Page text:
It is still too early to assess the economic, social and political impact of the COVID-19 pandemic. It has taken thousands of lives across the globe and paralysed the world economy. As one commentator rightly put it, the “coronavirus has turned the global market into the global hospital”. It is a threat beyond state boundaries.
Despite timely warnings, even the developed countries were caught unprepared to deal with the threat. No one could’ve predicted that the developing world will be the hardest hit from the catastrophe.
Economic impact on South Asia
Constituting one-fourth of the total world population, South Asia was most vulnerable to the pandemic. Nevertheless, the statistics show otherwise. Until now, according to an estimate, amazingly South Asia has seen fewer than 37000 cases of COVID-19 and less than 9000 deaths. This means only 1.4% of South Asia’s population is suffering from the virus.
Many people might not be directly affected in this region but owing to a shattered economy indirectly everyone suffers. Tax revenue, exports and remittances have dropped sharply. A recent report of the Asian Development Bank (ADB) reflects that the economic development of Central Asian countries would rapidly decline. Currently, no one can forecast or predict how long the pandemic would last.
Moreover, the decline in oil prices, production capacities, tourism and remittances would undoubtedly affect economies of countries, especially the ones which depend largely on them.
Pakistan: Opportunity in the midst of chaos
The Asian Development Bank (ADB) has projected Pakistan’s economic growth to slow down to 2.6 per cent during the current fiscal year. Ongoing stabilization efforts, slower growth in agriculture and the indirect impact of the COVID-19 outbreak on many industries have contributed to the negative outlook.
Read more: How Pakistan became safer than New York
But as they say, every cloud has a silver lining, and for Pakistan, it is their empathetic Prime Minister Imran Khan. He desires an economically strong Pakistan and to achieve the goal he is assisted by the best civilian and military officials. Recently the Government of Pakistan announced a multi-billion rupee economic package to provide relief to its citizens. This package is particularly focused on the low-income groups whose livelihood has been badly affected by the Lockdown accompanying coronavirus pandemic.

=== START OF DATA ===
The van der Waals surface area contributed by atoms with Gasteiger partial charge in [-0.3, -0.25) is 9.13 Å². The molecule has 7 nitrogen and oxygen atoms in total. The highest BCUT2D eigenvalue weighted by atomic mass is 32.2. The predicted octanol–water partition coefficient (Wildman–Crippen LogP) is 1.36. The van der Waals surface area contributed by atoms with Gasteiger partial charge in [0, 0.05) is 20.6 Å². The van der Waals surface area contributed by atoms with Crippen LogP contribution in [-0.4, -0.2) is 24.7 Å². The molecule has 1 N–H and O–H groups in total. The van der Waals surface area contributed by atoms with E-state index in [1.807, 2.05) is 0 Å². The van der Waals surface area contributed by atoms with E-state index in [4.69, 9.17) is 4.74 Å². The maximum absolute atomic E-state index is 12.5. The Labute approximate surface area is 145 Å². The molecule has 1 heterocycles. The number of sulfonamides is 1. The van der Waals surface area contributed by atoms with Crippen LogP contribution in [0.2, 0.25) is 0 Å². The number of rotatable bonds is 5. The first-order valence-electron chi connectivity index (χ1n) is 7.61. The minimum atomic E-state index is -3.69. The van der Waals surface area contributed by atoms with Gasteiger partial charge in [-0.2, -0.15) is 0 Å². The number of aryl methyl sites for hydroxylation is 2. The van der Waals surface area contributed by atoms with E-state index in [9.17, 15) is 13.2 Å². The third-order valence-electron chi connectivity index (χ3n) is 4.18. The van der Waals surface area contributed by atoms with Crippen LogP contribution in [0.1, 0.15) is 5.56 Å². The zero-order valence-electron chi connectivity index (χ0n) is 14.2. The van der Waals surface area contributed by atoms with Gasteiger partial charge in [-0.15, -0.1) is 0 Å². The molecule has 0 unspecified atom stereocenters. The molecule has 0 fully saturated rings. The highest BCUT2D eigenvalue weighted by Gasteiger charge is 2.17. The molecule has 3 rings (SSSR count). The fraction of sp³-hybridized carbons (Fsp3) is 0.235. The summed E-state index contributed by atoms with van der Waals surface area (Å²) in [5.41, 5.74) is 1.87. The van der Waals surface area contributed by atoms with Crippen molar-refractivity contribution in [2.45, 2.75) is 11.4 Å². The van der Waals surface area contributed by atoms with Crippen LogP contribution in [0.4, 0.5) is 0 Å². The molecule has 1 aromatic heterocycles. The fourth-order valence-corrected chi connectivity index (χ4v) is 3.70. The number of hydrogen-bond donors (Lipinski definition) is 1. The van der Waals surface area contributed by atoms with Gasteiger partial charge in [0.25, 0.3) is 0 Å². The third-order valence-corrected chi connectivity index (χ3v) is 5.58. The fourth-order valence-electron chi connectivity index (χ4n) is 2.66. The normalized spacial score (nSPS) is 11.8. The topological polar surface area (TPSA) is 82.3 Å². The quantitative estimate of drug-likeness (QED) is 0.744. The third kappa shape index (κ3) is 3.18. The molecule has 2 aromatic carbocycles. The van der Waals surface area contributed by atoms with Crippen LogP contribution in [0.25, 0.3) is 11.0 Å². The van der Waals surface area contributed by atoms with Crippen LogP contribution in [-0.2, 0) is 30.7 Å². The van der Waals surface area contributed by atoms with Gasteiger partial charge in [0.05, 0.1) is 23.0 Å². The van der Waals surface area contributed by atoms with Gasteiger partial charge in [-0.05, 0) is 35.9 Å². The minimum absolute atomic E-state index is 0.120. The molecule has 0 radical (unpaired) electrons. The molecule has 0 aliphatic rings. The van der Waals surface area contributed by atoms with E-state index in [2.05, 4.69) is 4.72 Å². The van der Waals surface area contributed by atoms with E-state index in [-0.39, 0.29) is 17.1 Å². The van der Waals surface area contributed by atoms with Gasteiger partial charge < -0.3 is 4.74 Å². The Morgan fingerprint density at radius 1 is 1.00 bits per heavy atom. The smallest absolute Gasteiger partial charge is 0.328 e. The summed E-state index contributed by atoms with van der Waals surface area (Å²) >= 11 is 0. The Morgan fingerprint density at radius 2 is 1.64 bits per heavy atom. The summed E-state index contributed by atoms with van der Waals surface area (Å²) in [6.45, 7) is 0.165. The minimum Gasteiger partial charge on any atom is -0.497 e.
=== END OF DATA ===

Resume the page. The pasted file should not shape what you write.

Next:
The IMF’s Executive Board approved US$1.386 billion in emergency financing to support #Pakistan’s efforts to limit the human and economic impact of the #COVID19 shock by increasing spending on health and on the safety net to protect the most vulnerable segments of the population. pic.twitter.com/oOshPaYGTV— IMF Pakistan (@imf_pakistan) April 17, 2020
If we look at the construction sector, which is one of the largest sectors; it accounts for 2.5 per cent of the total GDP of Pakistan. According to the Economic Survey of Pakistan 2018-19, the construction sector employs 8 per cent of the total labour force of the country. It is also indirectly connected with 16 per cent of the total employed people as more than 40 industries are allied to this sector. A few of them include electronics, steel and iron, wood, and cement.
The government has encouraged the construction sector by according it the status of an industry. The decision is focused on realising Khan’s economically strong Pakistan. This is a huge deal and many people associated with the sector have welcomed the decision.
Moreover, the falling oil prices in the global oil market will favour our economy as it would bring down the prices of oil and inflation locally, and ease the pressure on our import bill to some extent. The price of oil is hovering at US$20.75 a barrel from US$68 in February this year.
Nevertheless, the decision by IMF at the behest of the G-20 nations to reschedule loans of developing countries including Pakistan until after June 2022, is indeed a much-needed respite for the country. Not having to pay $12 billion this year to the lenders will make Pakistan economically strong against the pandemic.
Despite these positives, I would say our economy hasn’t been exposed to the full impact of COVID-19, just as yet. I hope that we recover soon and science finds a vaccine to end this menace. I’m afraid if that doesn’t happen, this pandemic might take millions of lives worldwide.
It doesn’t matter how slow or fast we make progress, we just need to keep moving forward in hope.
Muhammad Shiraz is a Member General body FPCCI. He has formerly served as the Chairman Standing Committees FPCCI. Shiraz has also served as the Member Advisory Board, Home Department, Government of Sindh. He is a graduate of Brunel University London. The views expressed in this article are the author’s own and do not necessarily reflect the editorial policy of Global Village Space.